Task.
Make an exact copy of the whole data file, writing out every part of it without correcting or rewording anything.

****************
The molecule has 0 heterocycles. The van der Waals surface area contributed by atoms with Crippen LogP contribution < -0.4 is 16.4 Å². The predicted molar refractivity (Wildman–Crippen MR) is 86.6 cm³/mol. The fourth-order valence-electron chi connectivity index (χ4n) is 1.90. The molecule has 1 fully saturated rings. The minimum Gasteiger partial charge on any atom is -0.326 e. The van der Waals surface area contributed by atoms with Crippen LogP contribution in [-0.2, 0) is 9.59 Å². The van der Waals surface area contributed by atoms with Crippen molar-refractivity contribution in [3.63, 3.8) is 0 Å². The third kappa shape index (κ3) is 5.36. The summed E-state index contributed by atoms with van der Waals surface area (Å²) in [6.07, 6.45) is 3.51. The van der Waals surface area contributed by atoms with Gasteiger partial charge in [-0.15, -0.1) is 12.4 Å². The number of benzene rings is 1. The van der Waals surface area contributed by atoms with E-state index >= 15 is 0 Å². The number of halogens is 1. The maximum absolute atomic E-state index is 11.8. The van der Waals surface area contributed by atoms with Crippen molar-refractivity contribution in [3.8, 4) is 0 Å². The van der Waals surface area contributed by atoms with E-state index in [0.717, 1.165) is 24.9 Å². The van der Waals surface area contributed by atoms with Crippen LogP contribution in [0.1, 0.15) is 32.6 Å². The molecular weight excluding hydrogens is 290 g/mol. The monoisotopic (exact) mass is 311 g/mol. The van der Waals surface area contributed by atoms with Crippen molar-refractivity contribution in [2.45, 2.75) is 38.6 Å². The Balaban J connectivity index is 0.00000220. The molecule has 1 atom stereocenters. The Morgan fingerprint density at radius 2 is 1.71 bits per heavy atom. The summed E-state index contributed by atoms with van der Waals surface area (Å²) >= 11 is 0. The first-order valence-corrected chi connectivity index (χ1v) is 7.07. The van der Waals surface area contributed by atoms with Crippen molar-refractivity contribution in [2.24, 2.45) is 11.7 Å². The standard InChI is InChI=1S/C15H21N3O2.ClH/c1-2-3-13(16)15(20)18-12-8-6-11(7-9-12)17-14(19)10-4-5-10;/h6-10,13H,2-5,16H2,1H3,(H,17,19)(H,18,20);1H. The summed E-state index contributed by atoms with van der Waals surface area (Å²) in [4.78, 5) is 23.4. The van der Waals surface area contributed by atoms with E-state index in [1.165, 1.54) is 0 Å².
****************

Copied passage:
The molecule has 0 heterocycles. The van der Waals surface area contributed by atoms with Crippen LogP contribution < -0.4 is 16.4 Å². The predicted molar refractivity (Wildman–Crippen MR) is 86.6 cm³/mol. The fourth-order valence-electron chi connectivity index (χ4n) is 1.90. The molecule has 1 fully saturated rings. The minimum Gasteiger partial charge on any atom is -0.326 e. The van der Waals surface area contributed by atoms with Crippen LogP contribution in [-0.2, 0) is 9.59 Å². The van der Waals surface area contributed by atoms with Crippen molar-refractivity contribution in [3.63, 3.8) is 0 Å². The third kappa shape index (κ3) is 5.36. The summed E-state index contributed by atoms with van der Waals surface area (Å²) in [6.07, 6.45) is 3.51. The van der Waals surface area contributed by atoms with Gasteiger partial charge in [-0.15, -0.1) is 12.4 Å². The number of benzene rings is 1. The van der Waals surface area contributed by atoms with E-state index >= 15 is 0 Å². The number of halogens is 1. The maximum absolute atomic E-state index is 11.8. The van der Waals surface area contributed by atoms with Crippen molar-refractivity contribution in [3.8, 4) is 0 Å². The van der Waals surface area contributed by atoms with E-state index in [0.717, 1.165) is 24.9 Å². The van der Waals surface area contributed by atoms with Crippen LogP contribution in [0.1, 0.15) is 32.6 Å². The molecular weight excluding hydrogens is 290 g/mol. The monoisotopic (exact) mass is 311 g/mol. The van der Waals surface area contributed by atoms with Crippen molar-refractivity contribution in [2.45, 2.75) is 38.6 Å². The Balaban J connectivity index is 0.00000220. The molecule has 1 atom stereocenters. The Morgan fingerprint density at radius 2 is 1.71 bits per heavy atom. The summed E-state index contributed by atoms with van der Waals surface area (Å²) >= 11 is 0. The first-order valence-corrected chi connectivity index (χ1v) is 7.07. The van der Waals surface area contributed by atoms with Crippen molar-refractivity contribution in [2.24, 2.45) is 11.7 Å². The standard InChI is InChI=1S/C15H21N3O2.ClH/c1-2-3-13(16)15(20)18-12-8-6-11(7-9-12)17-14(19)10-4-5-10;/h6-10,13H,2-5,16H2,1H3,(H,17,19)(H,18,20);1H. The summed E-state index contributed by atoms with van der Waals surface area (Å²) in [4.78, 5) is 23.4. The van der Waals surface area contributed by atoms with E-state index in [1.165, 1.54) is 0 Å².